I remembered where I was. Mining rubble, still waiting for the vegetation to rehabilitate the earth.
Mining rubble at Bodie
I returned to appreciate the flowers, not caring about the sun that was getting higher and that the day was getting significantly warmer. It was hard to imagine that only the night before the earth frosted over.
Looking at the sun above there were little suns below.
Dwarf Goldenweed (Stenotus acaulis)
Little cushions of cushion phlox hid underneath the greenish-gray bushes like shy little starts. Me and my chika were alone at the end of the street, the only ones there to appreciate their beauty.
Cushion Phlox (Phlox hoodii)
We continued slowly uphill until we came upon a fence and a sign announcing danger beyond, so we didn't make it all the way to the ridge. I turned around and looked down at Bodie. From the distance it didn't appear to be in ruins, I could almost imagine it was living town still. Almost. The lack of bustling, busy people (although it was full of tourists) and the silence of no motors gave away the towns sorry state. And there was the greenery. The sagebrush scrub that grows between the structures.  Nature is taking over and in time the remains will be covered and turned over to wilderness again.
It was time to head back down. I led my chika to a narrow path connecting to a parallel street and immediately stopped: a new wildflower was there, blooming underneath the sagebrush. 
That was the first time I've ever seen the sagebrush bluebells in bloom. I was so excited I gave this little plant a long attention time. Later on, of course, I so many other bluebells down the street. And I was no less excited. 
Sagebrush Bluebells (Mertensia oblongifolia)
A less colorful flower, but one that stands out - the rock cress. There are several species of rock cress in the area, some are pretty rare. Unfortunately I don't have yet the knowledge to tell them apart.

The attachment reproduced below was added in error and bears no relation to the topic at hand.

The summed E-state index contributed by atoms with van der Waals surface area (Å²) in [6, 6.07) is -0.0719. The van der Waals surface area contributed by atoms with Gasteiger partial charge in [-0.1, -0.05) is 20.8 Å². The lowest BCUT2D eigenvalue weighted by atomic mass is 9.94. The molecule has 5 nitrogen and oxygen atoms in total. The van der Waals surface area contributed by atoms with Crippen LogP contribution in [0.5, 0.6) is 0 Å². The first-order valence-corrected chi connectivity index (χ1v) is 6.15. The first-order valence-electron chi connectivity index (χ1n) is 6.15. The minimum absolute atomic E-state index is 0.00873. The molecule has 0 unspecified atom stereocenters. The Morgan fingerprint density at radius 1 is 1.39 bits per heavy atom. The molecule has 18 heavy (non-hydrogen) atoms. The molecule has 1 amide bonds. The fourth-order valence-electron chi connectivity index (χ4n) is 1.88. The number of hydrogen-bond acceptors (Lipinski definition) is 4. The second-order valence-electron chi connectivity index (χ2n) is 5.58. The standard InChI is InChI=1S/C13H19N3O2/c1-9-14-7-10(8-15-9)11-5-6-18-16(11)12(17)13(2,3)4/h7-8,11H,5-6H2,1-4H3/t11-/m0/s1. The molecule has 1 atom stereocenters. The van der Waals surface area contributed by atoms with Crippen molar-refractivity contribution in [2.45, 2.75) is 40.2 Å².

Rock Cress (Boechera sp.)
Me and my chika were making our way slowly back to downtown. I guess that strolling through Bodie isn't a 'hike' as usually defined, but one can certainly walk around the park and explore all day long, and most of it is, in fact, Nature.
Fleabane (Erigeron sp.)
Coming back to town, I made one more window peep - into the schoolhouse. Fascinating how everything was left as is - a math lesson frozen in time. 
School's Out Forever!
We rejoined Papa Quail and elder chika. Then we saw another current resident of the town, and it was a squirrel of a species new to us.
Belding's Ground Squirrel
Our friends were nowhere to be seen. I assumed they went back to the car so we started too in that direction. At that time we were all ready to leave. Even I had had enough of wondering between ruins.
But then again, even on the way back I saw another spring bloom: low cinquefoil flowers that were hidden in the grass.
Cinquefoil (Potentilla sp.)
We walked around the toppling structures on the east side of the park on our way to the overflow parking area. I guess we were walking through the red lights district of this town.
I don't think I should buy a house in this street.
Our friends were coming down from the west side of town. We got into our cars and drove away without seeing any sage grouse, but with a life list of California wildflowers that had increased significantly and a satisfied check on a long-time sight-seeing destination.

On the following day we would be back in the area of Bodie Hills, this time for a real hike and another shot at seeing the sage grouse.


  1. I think I know the friend who went there 6 year ago...
    but we didn't see so many flowers there:-)

    1. Gotta be there at the right season :-) I'm glad you got to see this place. It is fascinating.